Well … Everything!
We like to think it was our skills, talents, and experience that made the difference. It was the years we toiled away, refining our abilities, improving our judgement. We think our intuition is great, and our penchant for hard work is unmatched. Our success was a result of our training and the many trials by fire we've had to navigate. We've honed our craft and we are well prepared to tackle this latest obstacle. We pat ourselves on the back and say "job well done". We consider many of our unique attributes when we want to explain why it all worked out in the end.
When things don't go so well we're also quick to point to several reasons. It might be that the other team missed something, or this was the first time any one in the universe saw this problem, so what could be expected? We warned about just this type of outcome, remember? We thought it was a long shot and it was too difficult. Those guys didn't work as hard as we did and it took us all down.
Except that's not really the whole truth, is it?
We rarely say we succeeded because we're lucky. We don't like to acknowledge we failed because we underprepared, lacked the skills, or made too many errors. It's easier to claim you are unlucky when things don't go so well, and laud our abilities when they do.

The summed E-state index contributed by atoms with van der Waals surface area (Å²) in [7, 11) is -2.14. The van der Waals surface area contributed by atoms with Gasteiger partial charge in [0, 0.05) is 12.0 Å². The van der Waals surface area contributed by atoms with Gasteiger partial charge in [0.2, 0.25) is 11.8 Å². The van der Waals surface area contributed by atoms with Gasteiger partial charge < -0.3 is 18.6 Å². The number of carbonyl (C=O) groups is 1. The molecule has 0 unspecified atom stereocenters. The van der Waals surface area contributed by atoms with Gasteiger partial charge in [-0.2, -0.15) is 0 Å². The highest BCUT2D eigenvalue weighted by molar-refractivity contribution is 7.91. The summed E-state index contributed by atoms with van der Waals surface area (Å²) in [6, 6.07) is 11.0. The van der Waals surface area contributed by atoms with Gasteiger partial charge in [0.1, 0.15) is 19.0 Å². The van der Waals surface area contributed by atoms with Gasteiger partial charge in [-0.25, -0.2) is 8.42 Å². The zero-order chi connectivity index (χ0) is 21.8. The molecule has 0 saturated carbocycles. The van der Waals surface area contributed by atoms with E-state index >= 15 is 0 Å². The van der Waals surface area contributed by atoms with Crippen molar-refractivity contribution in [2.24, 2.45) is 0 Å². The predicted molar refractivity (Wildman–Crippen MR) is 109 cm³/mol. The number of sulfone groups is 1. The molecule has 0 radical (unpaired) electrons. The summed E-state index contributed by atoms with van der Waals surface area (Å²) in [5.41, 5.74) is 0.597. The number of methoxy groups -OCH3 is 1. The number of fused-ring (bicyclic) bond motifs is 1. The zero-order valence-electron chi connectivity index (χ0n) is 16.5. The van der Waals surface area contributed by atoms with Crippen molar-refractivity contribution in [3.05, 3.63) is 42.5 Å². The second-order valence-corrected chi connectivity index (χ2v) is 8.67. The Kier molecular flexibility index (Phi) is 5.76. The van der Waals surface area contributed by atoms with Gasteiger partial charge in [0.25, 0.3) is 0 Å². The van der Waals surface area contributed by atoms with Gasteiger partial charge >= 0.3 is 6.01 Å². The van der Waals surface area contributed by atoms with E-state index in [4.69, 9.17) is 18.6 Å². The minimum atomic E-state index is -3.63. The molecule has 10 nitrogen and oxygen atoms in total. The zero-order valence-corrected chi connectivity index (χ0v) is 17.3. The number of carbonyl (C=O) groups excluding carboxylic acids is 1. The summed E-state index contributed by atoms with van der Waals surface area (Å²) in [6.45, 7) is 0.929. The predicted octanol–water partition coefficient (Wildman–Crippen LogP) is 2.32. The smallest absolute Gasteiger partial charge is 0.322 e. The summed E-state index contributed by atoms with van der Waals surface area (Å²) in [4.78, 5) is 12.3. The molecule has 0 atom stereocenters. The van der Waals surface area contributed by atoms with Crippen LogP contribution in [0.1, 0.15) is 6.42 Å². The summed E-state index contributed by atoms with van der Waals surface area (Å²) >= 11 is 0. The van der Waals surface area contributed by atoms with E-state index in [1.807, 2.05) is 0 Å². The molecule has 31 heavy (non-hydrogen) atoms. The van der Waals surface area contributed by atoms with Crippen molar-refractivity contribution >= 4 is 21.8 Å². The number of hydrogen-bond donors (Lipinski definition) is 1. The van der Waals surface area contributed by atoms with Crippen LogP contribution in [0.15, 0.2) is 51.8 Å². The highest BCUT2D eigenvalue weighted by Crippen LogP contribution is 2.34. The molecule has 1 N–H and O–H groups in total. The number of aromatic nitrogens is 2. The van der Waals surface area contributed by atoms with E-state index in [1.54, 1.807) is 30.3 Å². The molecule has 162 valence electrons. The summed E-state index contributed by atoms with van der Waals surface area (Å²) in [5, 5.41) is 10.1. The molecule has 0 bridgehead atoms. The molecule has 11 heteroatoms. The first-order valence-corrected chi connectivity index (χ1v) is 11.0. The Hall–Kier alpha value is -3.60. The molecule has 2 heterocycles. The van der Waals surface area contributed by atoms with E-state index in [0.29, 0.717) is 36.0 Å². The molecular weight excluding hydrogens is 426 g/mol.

The truth is, much of what we accomplish successfully is also because we got lucky. Phil Knight, the founder and former CEO of Nike, writes in his memoir Shoe Dog: "I’d like to publicly acknowledge the power of luck. Athletes get lucky, poets get lucky, businesses get lucky. Hard work is critical, a good team is essential, brains and determination are invaluable, but luck may decide the outcome." Throughout his book, you'll shake your head in amazement at the missteps Phil made building Nike, it was ultimately luck that tipped the scale in his favor.
Phil's not alone. Daniel Kahneman defines two great formulas for success in his supreme book, Thinking, Fast and Slow, by stating:
Success = talent + luck
Great Success = a little more talent + a lot of luck
Robert Frank, an economics professor at Cornell, refers to research conducted by the University of California at Davis that shows "that recognizing our luck increases our good fortune". We get luckier when we acknowledge luck's part in our successes.
So keep up the good work. Train, learn, and engage in deliberate practice - these things help improve your chances that luck falls in your favor. And the next time you get a pat on the back, it's beneficial for you to nod and say "Thanks, I'm glad we got lucky too."
Postscript: The title of this article is a nod to Tina Turner's only number 1 hit, "What's Love Got to Do With It", released in 1984. Turner was 44, which made her, at that time, the oldest female solo artist to have a number 1 hit in the US. Cher currently holds claim to this mark, in 1999 at age 52 her single "Believe" hit number 1. It also ushered in a new technology called Auto-Tune.